Indy 500 Coverage
BROWNSBURG, Ind. — Oriol Servia figured out the perfect way to describe to Americans how significant it is in Europe that famed Formula One driver Fernando Alonso is skipping the series’ crown jewel in Monaco to compete in America’s Indianapolis 500.
“Think back to the time of Bill Gates and Steve Jobs, ” said Servia, the IndyCar veteran who will join Rahal Letterman Lanigan Racing for the 2017 Indy 500. “It’s like Bill Gates showing up at the Apple Christmas party instead of his own, because he knows it’s going to be cooler.
“When I woke up and heard the announcement that he was coming, I thought it was the most shocking news in motor sports in 30 years.”
Servia has firsthand knowledge of the European reaction to Alonso’s stunning decision. Not only because he, like Alonso, is from Spain, but because he just returned from Europe on a multi-country tour promoting the 500 with Mark Miles, CEO of Hulman & Co., which owns and operates Indianapolis Motor Speedway, and other Verizon IndyCar Series officials.
Servia said the coverage of Alonso and the 500 “blew our minds.”
“We were in Paris one day, Milan one day, Barcelona and Madrid, and they did London, ” said the Servia, 42. “Just from the Spanish media alone — we did two days there — I have 280 pages of articles that came out of there. I mean 280 pages! I think everyone realizes how big of a story it is that a two-time (Formula One) world champion is coming to this race.”
Indianapolis Motor Speedway president Doug Boles told The Indianapolis Star that in the recent past, neither IndyCar nor IMS has sent a delegation to Europe because they didn’t believe enough enthusiasm for the race existed.
That changed the day Alonso, Honda, McLaren and Andretti Autosport announced their shocking news.
“The reports we’re getting back are that (Mark Miles is) getting significant numbers of people who have interest who are touching base and following us, ” Boles said. “That’s a big step for us.”
The numbers clearly support those reports.
The metrics following Alonso’s test at IMS last week were staggering, especially in comparison with other IndyCar live streams. Between Facebook and YouTube, Alonso’s test at IMS has so far netted more than 2.7 million total views. For comparison, an estimated 343, 000 viewers watched NBC Sports Network’s live telecast of the April 29 race at Phoenix Raceway.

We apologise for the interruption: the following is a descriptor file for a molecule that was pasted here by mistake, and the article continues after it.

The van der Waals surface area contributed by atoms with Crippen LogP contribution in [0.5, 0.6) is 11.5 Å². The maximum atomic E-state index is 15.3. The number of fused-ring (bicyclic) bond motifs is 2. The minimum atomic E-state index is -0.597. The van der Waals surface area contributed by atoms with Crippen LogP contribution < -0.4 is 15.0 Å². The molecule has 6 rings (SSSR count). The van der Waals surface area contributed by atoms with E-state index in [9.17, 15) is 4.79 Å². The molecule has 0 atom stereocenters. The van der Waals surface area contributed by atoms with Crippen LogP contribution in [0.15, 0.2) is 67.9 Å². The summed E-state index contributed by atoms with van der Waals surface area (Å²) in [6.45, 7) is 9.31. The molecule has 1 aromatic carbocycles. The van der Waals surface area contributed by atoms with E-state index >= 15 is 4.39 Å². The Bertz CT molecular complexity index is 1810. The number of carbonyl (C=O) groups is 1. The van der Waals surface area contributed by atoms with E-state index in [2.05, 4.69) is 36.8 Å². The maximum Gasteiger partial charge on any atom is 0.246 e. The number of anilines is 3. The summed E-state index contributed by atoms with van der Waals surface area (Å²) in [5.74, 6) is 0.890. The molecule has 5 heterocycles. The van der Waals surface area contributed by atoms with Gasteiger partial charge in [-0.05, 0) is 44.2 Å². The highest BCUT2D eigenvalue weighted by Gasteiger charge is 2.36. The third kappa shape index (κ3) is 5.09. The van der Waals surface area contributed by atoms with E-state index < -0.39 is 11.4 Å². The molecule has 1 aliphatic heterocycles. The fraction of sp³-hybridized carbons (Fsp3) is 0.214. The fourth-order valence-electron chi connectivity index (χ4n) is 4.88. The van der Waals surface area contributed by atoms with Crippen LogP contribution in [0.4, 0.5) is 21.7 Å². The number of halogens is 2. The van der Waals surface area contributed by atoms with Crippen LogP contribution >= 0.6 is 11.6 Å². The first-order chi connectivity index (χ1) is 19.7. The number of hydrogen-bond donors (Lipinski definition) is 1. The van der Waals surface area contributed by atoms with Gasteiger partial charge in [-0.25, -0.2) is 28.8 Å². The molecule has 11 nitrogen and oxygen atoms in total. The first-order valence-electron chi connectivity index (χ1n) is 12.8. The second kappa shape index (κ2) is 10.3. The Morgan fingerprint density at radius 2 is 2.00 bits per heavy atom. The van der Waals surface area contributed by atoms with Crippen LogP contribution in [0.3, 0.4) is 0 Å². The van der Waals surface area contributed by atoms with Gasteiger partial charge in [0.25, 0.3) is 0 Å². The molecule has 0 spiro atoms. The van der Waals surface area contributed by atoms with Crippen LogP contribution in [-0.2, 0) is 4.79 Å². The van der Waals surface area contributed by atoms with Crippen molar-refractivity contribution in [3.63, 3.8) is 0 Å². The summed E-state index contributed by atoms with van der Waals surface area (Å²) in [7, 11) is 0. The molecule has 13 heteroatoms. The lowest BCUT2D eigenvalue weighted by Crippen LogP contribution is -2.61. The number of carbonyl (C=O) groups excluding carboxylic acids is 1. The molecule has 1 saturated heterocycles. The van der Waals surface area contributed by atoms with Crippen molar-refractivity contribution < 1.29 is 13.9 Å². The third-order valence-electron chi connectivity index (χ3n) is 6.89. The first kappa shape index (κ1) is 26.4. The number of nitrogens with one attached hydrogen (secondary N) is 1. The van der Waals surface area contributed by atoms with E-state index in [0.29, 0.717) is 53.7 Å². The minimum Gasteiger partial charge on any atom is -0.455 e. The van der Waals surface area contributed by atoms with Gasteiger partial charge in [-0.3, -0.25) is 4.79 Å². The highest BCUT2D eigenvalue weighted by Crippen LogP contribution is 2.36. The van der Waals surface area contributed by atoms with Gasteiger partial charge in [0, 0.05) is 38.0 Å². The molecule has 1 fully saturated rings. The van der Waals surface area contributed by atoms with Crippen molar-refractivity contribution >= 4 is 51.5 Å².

Perhaps most important to Miles, Boles and company about the Alonso viewership was how much of it came from Europe.
Per IndyCar, the United Kingdom was the No. 1 region in terms of consumption of the Facebook live stream. And 30 percent of all web traffic to IndyCar.com originated from Europe.
On Twitter, “#AlonsoRunsIndy” trended in the UK, Spain, Italy, Ireland and Poland while #Indy500 trended in Spain and the Netherlands.
That kind of international exposure could be enormous for IndyCar, Servia said. While many Europeans have heard of the 500, not many of them know much about it. Alonso’s entry is a great opportunity for IndyCar to put its product in front of as many new eyes as possible.
“I come from Europe, and I can tell you they see the 500 as this really far away thing, ” Servia said. “They don’t really know anything about ovals. (They) don’t really know how truly dangerous it can be, and they don’t know if (Alonso) can do a good job with just 10 days of running. … And now all of those people are going to put their eyes (on IndyCar) for the first time, and they’ll understand the magic of it. (It’s) why I came here for one year and ended up staying for 20.”